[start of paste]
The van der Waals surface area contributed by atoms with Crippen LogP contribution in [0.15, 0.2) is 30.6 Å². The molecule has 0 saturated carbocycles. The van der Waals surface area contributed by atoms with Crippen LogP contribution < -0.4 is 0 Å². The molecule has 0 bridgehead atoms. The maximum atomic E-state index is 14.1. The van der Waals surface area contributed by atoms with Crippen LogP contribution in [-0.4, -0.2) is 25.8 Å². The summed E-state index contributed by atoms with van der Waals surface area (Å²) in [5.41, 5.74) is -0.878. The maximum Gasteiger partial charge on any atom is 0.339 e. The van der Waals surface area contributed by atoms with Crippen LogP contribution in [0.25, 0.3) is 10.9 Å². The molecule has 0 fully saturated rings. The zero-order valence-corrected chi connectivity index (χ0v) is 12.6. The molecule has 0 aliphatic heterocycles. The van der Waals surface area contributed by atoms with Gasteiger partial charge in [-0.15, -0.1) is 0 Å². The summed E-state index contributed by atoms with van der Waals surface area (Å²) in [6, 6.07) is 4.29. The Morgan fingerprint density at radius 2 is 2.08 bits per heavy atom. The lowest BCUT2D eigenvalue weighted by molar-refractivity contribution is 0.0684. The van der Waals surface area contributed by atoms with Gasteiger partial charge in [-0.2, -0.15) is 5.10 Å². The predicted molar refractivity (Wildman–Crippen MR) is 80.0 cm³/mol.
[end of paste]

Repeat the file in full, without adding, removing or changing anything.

The van der Waals surface area contributed by atoms with Crippen LogP contribution in [0.15, 0.2) is 30.6 Å². The molecule has 0 saturated carbocycles. The van der Waals surface area contributed by atoms with Crippen LogP contribution < -0.4 is 0 Å². The molecule has 0 bridgehead atoms. The maximum atomic E-state index is 14.1. The van der Waals surface area contributed by atoms with Crippen LogP contribution in [-0.4, -0.2) is 25.8 Å². The summed E-state index contributed by atoms with van der Waals surface area (Å²) in [5.41, 5.74) is -0.878. The maximum Gasteiger partial charge on any atom is 0.339 e. The van der Waals surface area contributed by atoms with Crippen LogP contribution in [0.25, 0.3) is 10.9 Å². The molecule has 0 fully saturated rings. The zero-order valence-corrected chi connectivity index (χ0v) is 12.6. The molecule has 0 aliphatic heterocycles. The van der Waals surface area contributed by atoms with Gasteiger partial charge in [-0.15, -0.1) is 0 Å². The summed E-state index contributed by atoms with van der Waals surface area (Å²) in [6, 6.07) is 4.29. The Morgan fingerprint density at radius 2 is 2.08 bits per heavy atom. The lowest BCUT2D eigenvalue weighted by molar-refractivity contribution is 0.0684. The van der Waals surface area contributed by atoms with Gasteiger partial charge in [-0.2, -0.15) is 5.10 Å². The predicted molar refractivity (Wildman–Crippen MR) is 80.0 cm³/mol.